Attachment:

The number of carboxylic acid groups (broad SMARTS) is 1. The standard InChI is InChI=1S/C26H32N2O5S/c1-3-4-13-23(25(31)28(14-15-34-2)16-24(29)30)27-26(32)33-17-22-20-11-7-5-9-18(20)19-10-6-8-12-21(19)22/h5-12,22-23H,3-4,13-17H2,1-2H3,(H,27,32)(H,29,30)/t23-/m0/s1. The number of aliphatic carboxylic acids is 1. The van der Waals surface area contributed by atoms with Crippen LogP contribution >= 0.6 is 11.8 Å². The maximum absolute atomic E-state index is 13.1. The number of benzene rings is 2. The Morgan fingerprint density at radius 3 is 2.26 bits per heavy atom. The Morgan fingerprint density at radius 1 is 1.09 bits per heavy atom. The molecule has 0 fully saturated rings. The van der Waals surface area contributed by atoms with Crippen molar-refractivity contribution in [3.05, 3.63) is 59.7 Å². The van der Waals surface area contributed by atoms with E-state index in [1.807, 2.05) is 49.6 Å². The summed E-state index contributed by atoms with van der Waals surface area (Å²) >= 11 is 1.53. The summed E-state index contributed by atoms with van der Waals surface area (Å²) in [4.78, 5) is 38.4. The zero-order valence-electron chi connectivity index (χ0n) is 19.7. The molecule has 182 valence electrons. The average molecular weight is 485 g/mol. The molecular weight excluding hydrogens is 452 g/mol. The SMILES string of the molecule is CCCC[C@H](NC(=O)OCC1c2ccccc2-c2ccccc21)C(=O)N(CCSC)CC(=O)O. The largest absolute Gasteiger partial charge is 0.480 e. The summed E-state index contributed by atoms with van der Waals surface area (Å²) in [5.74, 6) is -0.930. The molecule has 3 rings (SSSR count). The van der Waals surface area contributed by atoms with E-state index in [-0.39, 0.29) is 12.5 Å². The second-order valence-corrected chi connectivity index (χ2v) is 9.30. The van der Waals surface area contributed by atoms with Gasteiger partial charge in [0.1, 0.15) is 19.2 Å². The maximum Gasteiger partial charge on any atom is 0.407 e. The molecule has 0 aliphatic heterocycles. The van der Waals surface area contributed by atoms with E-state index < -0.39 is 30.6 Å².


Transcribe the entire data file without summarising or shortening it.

The number of carboxylic acid groups (broad SMARTS) is 1. The standard InChI is InChI=1S/C26H32N2O5S/c1-3-4-13-23(25(31)28(14-15-34-2)16-24(29)30)27-26(32)33-17-22-20-11-7-5-9-18(20)19-10-6-8-12-21(19)22/h5-12,22-23H,3-4,13-17H2,1-2H3,(H,27,32)(H,29,30)/t23-/m0/s1. The number of aliphatic carboxylic acids is 1. The van der Waals surface area contributed by atoms with Crippen LogP contribution >= 0.6 is 11.8 Å². The maximum absolute atomic E-state index is 13.1. The number of benzene rings is 2. The Morgan fingerprint density at radius 3 is 2.26 bits per heavy atom. The Morgan fingerprint density at radius 1 is 1.09 bits per heavy atom. The molecule has 0 fully saturated rings. The van der Waals surface area contributed by atoms with Crippen molar-refractivity contribution in [3.05, 3.63) is 59.7 Å². The van der Waals surface area contributed by atoms with E-state index in [1.807, 2.05) is 49.6 Å². The summed E-state index contributed by atoms with van der Waals surface area (Å²) >= 11 is 1.53. The summed E-state index contributed by atoms with van der Waals surface area (Å²) in [4.78, 5) is 38.4. The zero-order valence-electron chi connectivity index (χ0n) is 19.7. The molecule has 182 valence electrons. The average molecular weight is 485 g/mol. The molecular weight excluding hydrogens is 452 g/mol. The SMILES string of the molecule is CCCC[C@H](NC(=O)OCC1c2ccccc2-c2ccccc21)C(=O)N(CCSC)CC(=O)O. The largest absolute Gasteiger partial charge is 0.480 e. The summed E-state index contributed by atoms with van der Waals surface area (Å²) in [5.74, 6) is -0.930. The molecule has 3 rings (SSSR count). The van der Waals surface area contributed by atoms with E-state index in [-0.39, 0.29) is 12.5 Å². The second-order valence-corrected chi connectivity index (χ2v) is 9.30. The van der Waals surface area contributed by atoms with Gasteiger partial charge in [0.1, 0.15) is 19.2 Å². The maximum Gasteiger partial charge on any atom is 0.407 e. The molecule has 0 aliphatic heterocycles. The van der Waals surface area contributed by atoms with E-state index < -0.39 is 30.6 Å².